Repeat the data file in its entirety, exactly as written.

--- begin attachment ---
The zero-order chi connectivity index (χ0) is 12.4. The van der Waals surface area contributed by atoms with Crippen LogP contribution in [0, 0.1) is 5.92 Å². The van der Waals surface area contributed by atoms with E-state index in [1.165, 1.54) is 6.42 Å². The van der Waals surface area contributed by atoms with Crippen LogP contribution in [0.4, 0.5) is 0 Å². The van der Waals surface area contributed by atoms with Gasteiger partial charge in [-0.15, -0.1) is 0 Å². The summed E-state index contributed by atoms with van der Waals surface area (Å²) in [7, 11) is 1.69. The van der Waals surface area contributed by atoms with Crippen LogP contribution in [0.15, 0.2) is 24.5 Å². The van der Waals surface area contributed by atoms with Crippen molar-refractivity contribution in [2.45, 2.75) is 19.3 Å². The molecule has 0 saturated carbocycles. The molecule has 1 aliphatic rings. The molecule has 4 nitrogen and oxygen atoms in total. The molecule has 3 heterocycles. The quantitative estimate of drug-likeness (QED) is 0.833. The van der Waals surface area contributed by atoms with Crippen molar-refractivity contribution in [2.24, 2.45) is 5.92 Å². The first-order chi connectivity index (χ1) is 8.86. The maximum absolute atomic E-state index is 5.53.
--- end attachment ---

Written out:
The zero-order chi connectivity index (χ0) is 12.4. The van der Waals surface area contributed by atoms with Crippen LogP contribution in [0, 0.1) is 5.92 Å². The van der Waals surface area contributed by atoms with E-state index in [1.165, 1.54) is 6.42 Å². The van der Waals surface area contributed by atoms with Crippen LogP contribution in [0.4, 0.5) is 0 Å². The van der Waals surface area contributed by atoms with Gasteiger partial charge in [-0.15, -0.1) is 0 Å². The summed E-state index contributed by atoms with van der Waals surface area (Å²) in [7, 11) is 1.69. The van der Waals surface area contributed by atoms with Crippen LogP contribution in [0.15, 0.2) is 24.5 Å². The van der Waals surface area contributed by atoms with Crippen molar-refractivity contribution in [2.45, 2.75) is 19.3 Å². The molecule has 0 saturated carbocycles. The molecule has 1 aliphatic rings. The molecule has 4 nitrogen and oxygen atoms in total. The molecule has 3 heterocycles. The quantitative estimate of drug-likeness (QED) is 0.833. The van der Waals surface area contributed by atoms with Crippen molar-refractivity contribution in [2.24, 2.45) is 5.92 Å². The first-order chi connectivity index (χ1) is 8.86. The maximum absolute atomic E-state index is 5.53.